"She's been in a deep coma for 10 days, and we're now just hoping for the best," Dr. Itamar Grotto, associate director general of Israel's Ministry of Health, told CNN.
She first developed a fever on March 31 and was admitted to the hospital that day. Grotto said she might have contracted measles in New York, in Israel or on a flight between the two. She is not believed to have spread the virus to anyone on the flights, CNN reported. Like many in her generation, she received only one dose of the measles vaccine as a child; two are now recommended.
Despite the severity of her case, the youngest patients are typically the most vulnerable. When children under age 2 get the measles, an inflammation of the brain called subacute sclerosing panencephalitis (SSPE) can develop five to 10 years later, said Dr. Manisha Patel, a medical officer in CDC's Division of Viral Diseases.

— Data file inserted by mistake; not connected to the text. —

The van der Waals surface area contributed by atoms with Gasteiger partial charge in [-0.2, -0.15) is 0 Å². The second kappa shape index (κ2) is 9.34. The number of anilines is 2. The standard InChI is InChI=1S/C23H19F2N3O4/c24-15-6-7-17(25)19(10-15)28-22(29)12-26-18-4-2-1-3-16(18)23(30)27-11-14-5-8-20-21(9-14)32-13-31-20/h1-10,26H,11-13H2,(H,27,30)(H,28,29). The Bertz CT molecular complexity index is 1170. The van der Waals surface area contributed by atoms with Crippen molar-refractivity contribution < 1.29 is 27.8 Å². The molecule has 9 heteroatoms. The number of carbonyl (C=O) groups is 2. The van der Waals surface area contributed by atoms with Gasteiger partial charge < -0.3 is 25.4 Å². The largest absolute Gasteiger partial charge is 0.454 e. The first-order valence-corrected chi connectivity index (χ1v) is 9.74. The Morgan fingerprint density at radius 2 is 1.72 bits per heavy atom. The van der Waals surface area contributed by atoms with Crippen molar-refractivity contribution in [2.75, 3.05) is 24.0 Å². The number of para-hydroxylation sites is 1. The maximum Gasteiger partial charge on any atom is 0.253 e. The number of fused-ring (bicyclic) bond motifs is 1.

SSPE can cause seizures, blindness, paralysis and eventually, a persistent vegetative state and death.
Even the typical symptoms of measles can be excruciating for the parents of young children. Just ask Fainy Sukenik, who lives in Israel.
Her 8-month-old daughter, Shira, was too young to be vaccinated and got sick in December with a runny nose and a 104-degree fever, CNN reported. When red spots appeared a few days later, her parents knew it was measles.
"It wasn't just dots on one part of her body. They were everywhere: inside her mouth, between her fingers, in between her toes," her mother told CNN. "I'm an experienced mother, and never ever have I seen something like this. I was really scared."
By this time, Shira couldn't eat and could barely drink, her breathing was shallow, and she was so weak she couldn't even hold her head up.